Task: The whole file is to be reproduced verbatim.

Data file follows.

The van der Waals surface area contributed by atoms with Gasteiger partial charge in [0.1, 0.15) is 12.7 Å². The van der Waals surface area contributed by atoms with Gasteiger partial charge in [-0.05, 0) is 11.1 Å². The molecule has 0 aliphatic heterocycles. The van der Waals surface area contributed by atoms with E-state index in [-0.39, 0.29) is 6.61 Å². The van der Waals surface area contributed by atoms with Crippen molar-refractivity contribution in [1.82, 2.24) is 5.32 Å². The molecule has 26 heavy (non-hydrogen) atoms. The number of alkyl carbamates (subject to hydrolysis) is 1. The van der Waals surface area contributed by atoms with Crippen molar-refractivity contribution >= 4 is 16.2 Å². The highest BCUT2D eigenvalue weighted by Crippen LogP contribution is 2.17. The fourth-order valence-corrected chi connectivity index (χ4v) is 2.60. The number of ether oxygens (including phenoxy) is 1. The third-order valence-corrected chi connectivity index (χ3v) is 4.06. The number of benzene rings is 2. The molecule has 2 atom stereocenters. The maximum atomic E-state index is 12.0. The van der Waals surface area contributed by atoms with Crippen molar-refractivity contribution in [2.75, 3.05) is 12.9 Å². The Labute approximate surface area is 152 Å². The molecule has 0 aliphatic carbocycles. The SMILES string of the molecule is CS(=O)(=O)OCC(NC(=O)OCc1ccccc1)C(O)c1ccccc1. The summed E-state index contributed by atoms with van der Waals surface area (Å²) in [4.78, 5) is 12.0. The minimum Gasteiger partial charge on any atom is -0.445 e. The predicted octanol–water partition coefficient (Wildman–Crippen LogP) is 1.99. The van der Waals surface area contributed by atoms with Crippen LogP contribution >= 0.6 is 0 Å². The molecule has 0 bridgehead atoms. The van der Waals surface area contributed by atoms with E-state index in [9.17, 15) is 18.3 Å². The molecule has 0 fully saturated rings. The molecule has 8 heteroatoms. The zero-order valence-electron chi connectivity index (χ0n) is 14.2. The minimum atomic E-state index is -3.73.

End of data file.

The van der Waals surface area contributed by atoms with Gasteiger partial charge in [0.1, 0.15) is 12.7 Å². The van der Waals surface area contributed by atoms with Gasteiger partial charge in [-0.05, 0) is 11.1 Å². The molecule has 0 aliphatic heterocycles. The van der Waals surface area contributed by atoms with E-state index in [-0.39, 0.29) is 6.61 Å². The van der Waals surface area contributed by atoms with Crippen molar-refractivity contribution in [1.82, 2.24) is 5.32 Å². The molecule has 26 heavy (non-hydrogen) atoms. The number of alkyl carbamates (subject to hydrolysis) is 1. The van der Waals surface area contributed by atoms with Crippen molar-refractivity contribution >= 4 is 16.2 Å². The highest BCUT2D eigenvalue weighted by Crippen LogP contribution is 2.17. The fourth-order valence-corrected chi connectivity index (χ4v) is 2.60. The number of ether oxygens (including phenoxy) is 1. The third-order valence-corrected chi connectivity index (χ3v) is 4.06. The number of benzene rings is 2. The molecule has 2 atom stereocenters. The maximum atomic E-state index is 12.0. The van der Waals surface area contributed by atoms with Crippen molar-refractivity contribution in [2.75, 3.05) is 12.9 Å². The Labute approximate surface area is 152 Å². The molecule has 0 aliphatic carbocycles. The SMILES string of the molecule is CS(=O)(=O)OCC(NC(=O)OCc1ccccc1)C(O)c1ccccc1. The summed E-state index contributed by atoms with van der Waals surface area (Å²) in [4.78, 5) is 12.0. The minimum Gasteiger partial charge on any atom is -0.445 e. The predicted octanol–water partition coefficient (Wildman–Crippen LogP) is 1.99. The van der Waals surface area contributed by atoms with Crippen LogP contribution >= 0.6 is 0 Å². The molecule has 0 bridgehead atoms. The van der Waals surface area contributed by atoms with E-state index in [9.17, 15) is 18.3 Å². The molecule has 0 fully saturated rings. The molecule has 8 heteroatoms. The zero-order valence-electron chi connectivity index (χ0n) is 14.2. The minimum atomic E-state index is -3.73.